Case reports have documented that aplastic anemia develops during pregnancy in some women. The aplasia has resolved with natural or premature termination of pregnancy in some cases but has recurred with a subsequent pregnancy. The pathogenesis and causal relationship between pregnancy and aplastic anemia remain unknown.

Paroxysmal Nocturnal Hemoglobinuria

Paroxysmal nocturnal hemoglobinuria (PNH) ( Chapter 164 ) is a clonal disease caused by acquired mutations in the PIGA gene, which results in partial or complete inability to construct a glycosyl phosphatidylinositol (GPI) anchor for the attachment of membrane proteins such as CD55, CD59, and others. Aplastic anemia can be the initial hematologic manifestation of PNH. Conversely, PNH can develop in patients with aplastic anemia months to years after immunosuppressive therapy. This clinical observation and laboratory studies have shown that a PNH clone can expand in a marrow that is depleted of normal stem cells. A history of thrombosis plus evidence of hemolysis in a patient with an aplastic anemia picture suggests PNH. However, the diagnosis may be difficult to make because the proportion of PNH cells in blood may be too small to be detected by the Ham test; flow cytometric studies using antibodies against cell surface proteins such as CD55 and CD59, which are lacking in PNH, are helpful in establishing the diagnosis.

Other Acquired Causes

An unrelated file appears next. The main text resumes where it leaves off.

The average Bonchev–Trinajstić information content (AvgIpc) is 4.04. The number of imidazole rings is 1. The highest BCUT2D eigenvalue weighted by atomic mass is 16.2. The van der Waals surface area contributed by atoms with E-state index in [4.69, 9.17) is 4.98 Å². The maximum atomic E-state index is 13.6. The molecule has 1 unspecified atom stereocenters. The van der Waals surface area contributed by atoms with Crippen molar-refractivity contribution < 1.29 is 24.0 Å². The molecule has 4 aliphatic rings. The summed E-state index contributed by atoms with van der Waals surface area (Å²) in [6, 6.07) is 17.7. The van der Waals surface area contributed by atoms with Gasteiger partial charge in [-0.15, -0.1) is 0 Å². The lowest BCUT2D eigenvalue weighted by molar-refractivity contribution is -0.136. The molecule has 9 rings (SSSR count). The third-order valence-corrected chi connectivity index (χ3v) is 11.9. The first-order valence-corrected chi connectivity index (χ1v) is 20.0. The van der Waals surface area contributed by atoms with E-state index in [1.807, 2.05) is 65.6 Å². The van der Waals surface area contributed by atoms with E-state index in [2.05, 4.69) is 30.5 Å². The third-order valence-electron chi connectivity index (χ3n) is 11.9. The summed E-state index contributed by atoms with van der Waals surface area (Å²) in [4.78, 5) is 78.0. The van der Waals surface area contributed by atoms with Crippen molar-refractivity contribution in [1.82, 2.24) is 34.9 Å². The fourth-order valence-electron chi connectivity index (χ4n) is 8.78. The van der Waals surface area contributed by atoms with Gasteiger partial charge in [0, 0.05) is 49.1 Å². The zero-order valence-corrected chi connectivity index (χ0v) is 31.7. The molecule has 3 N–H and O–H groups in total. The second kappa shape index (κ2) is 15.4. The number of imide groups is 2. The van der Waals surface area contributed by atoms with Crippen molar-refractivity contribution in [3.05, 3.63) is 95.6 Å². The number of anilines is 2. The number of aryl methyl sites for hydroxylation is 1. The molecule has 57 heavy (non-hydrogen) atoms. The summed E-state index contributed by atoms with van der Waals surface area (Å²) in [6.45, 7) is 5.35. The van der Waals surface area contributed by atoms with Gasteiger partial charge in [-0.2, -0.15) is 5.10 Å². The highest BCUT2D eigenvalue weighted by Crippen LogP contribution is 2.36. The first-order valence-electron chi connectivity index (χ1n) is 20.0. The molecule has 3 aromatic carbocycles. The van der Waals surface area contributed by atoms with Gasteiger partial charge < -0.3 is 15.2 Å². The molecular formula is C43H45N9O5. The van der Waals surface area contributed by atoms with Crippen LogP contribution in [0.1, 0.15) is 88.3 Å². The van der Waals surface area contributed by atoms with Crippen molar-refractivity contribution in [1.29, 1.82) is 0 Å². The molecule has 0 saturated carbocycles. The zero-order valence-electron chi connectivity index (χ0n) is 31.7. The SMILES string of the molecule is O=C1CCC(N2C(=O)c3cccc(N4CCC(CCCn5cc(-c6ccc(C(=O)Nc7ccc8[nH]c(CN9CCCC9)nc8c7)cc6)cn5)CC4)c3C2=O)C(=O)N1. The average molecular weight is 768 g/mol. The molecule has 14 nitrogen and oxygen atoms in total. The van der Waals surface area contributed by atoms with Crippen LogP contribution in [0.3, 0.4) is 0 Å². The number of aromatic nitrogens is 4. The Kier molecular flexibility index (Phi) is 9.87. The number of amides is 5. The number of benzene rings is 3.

Eosinophilic fasciitis ( Chapter 447 ), a rare connective tissue disease characterized by painful swelling and induration of the skin and subcutaneous tissue, has been associated with aplastic anemia. Suppression of marrow function in this condition is thought to be antibody mediated. A similar mechanism has been implicated in the rare case reports of patients with systemic lupus erythematosus (SLE) ( Chapter 287 ) in whom spontaneous aplastic anemia develops. However, patients with SLE and other autoimmune diseases are often treated with anti-inflammatory drugs and gold salts, both of which have been linked to aplastic anemia; as a consequence, the independent role of SLE in the pathogenesis of secondary aplasia is uncertain. In recipients of allogeneic stem cell transplants ( Chapter 184 ), graft-versus-host disease (GvHD) may cause severe marrow suppression. Aplasia has also been documented in rare patients with congenital or acquired immunodeficiency ( Chapter 271 ) and in recipients of organ allografts who have been engrafted with HLA-mismatched T cells derived from nonirradiated blood products or allografts. Certain disorders of the immune system, including thymoma, X-linked lymphoproliferative disorder, and T gamma lymphocyte proliferation, have also been associated with marrow failure. In addition, aplastic anemia may, in rare instances, precede acute leukemia. The hypocellular variant of myelodysplastic syndrome ( Chapter 193 ) may be manifested by clinical and pathologic features that are difficult to distinguish from aplastic anemia.